The time has come to say goodbye.
Eight years is a long time to write about one conflict, and it's time for me to accept defeat and step away from the Trader Elvis soapbox.
In an attempt to sum up my experience as Trader Elvis, I'd like to borrow from the fable: The Emperor's New Clothes.
Bill Downe quite naturally fills the role of the Emperor, which allows me to take the role of the naive boy who points out to the horror of the townsfolk that the Emperor is naked. But here's where disappointment sets in. While I think the publicly available evidence clearly shows that the Emperor is naked as a jaybird - that moment of truth when the crowd's denial is suddenly shattered just never happened.
So be it. I'd like to thank everyone who has been willing to talk to me about this case over the years, regardless of which side you're on. I've learned a lot along the way - and there were some areas where I needed quite a bit of patient explanation. Meeting Kevin Cassidy in person in late 2014 was the high point of my time blogging as Trader Elvis. I had to pinch myself several times to make sure I wasn't dreaming while driving Kevin and his lawyer Lawrence R. Gelber to lunch in my beat-up Honda Civic. It was very gracious of them to meet with me and let me know that they've been following this blog all along. (OMG!)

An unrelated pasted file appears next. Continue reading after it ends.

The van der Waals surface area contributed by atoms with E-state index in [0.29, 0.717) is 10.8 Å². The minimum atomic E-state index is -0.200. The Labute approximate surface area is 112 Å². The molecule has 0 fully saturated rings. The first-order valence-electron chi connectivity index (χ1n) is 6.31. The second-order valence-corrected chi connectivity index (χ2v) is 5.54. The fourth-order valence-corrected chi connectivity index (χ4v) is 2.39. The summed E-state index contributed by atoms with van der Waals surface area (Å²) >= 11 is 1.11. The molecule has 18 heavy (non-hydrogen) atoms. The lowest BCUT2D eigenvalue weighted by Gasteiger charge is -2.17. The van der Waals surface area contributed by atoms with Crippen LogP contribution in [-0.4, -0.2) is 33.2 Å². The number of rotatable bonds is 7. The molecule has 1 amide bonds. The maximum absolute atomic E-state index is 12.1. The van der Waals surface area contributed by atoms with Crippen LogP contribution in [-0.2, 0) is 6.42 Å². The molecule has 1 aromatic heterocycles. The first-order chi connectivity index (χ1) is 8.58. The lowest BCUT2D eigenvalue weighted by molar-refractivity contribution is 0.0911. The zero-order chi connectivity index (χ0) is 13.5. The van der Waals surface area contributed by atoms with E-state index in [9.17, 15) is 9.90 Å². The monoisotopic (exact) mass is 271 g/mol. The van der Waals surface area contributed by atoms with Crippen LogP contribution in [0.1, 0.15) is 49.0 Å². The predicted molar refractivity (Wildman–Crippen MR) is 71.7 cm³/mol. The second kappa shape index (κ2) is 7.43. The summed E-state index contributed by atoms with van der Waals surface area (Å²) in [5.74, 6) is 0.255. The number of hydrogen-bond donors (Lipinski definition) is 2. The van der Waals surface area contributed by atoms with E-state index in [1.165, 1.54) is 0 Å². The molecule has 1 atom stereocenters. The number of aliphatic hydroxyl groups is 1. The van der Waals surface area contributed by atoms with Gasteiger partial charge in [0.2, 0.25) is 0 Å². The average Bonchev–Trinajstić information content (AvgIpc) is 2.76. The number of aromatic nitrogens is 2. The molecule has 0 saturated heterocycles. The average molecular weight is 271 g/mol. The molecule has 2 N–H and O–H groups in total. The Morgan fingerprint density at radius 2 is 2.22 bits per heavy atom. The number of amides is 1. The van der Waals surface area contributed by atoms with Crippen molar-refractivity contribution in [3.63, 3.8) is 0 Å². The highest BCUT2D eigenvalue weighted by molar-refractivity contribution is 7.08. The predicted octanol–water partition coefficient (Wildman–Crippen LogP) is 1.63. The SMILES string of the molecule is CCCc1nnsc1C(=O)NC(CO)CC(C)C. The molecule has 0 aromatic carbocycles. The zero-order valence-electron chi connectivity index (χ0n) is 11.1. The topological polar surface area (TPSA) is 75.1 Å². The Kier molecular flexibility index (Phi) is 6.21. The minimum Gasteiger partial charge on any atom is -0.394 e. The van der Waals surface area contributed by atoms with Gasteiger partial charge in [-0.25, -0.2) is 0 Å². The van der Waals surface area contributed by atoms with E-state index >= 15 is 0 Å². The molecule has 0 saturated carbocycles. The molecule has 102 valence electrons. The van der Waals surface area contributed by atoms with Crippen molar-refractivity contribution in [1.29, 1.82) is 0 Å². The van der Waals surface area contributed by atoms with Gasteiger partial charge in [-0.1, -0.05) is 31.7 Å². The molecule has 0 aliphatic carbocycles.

Also - I'd like to make a shout-out to all the other Optionable shareholders who are still holding their shares. I've met a few of you in person and chatted with many others via the Yahoo Finance message board. We may be Krazzzy, but we're not stupid. Not to oversell it, as I'm still a shareholder too, but let's give ourselves credit for identifying what at the time was a great investment. Optionable had an electronic trading platform that was gaining industry acceptance, as well as ownership interest from the NYMEX. None of us could have predicted the impact that the actions of one of their customers would have on the company. In closing, I'd like to thank anyone who has ever taken the time to read this blog for giving our point of view a chance to be heard. Here's to that yearning deep in our hearts for the truth to prevail.
And just like that, they heard a rustling noise..... Trader Elvis has left the building.
Disclosure: I am an investor in Optionable. This blog does not offer advice on buying or selling any security.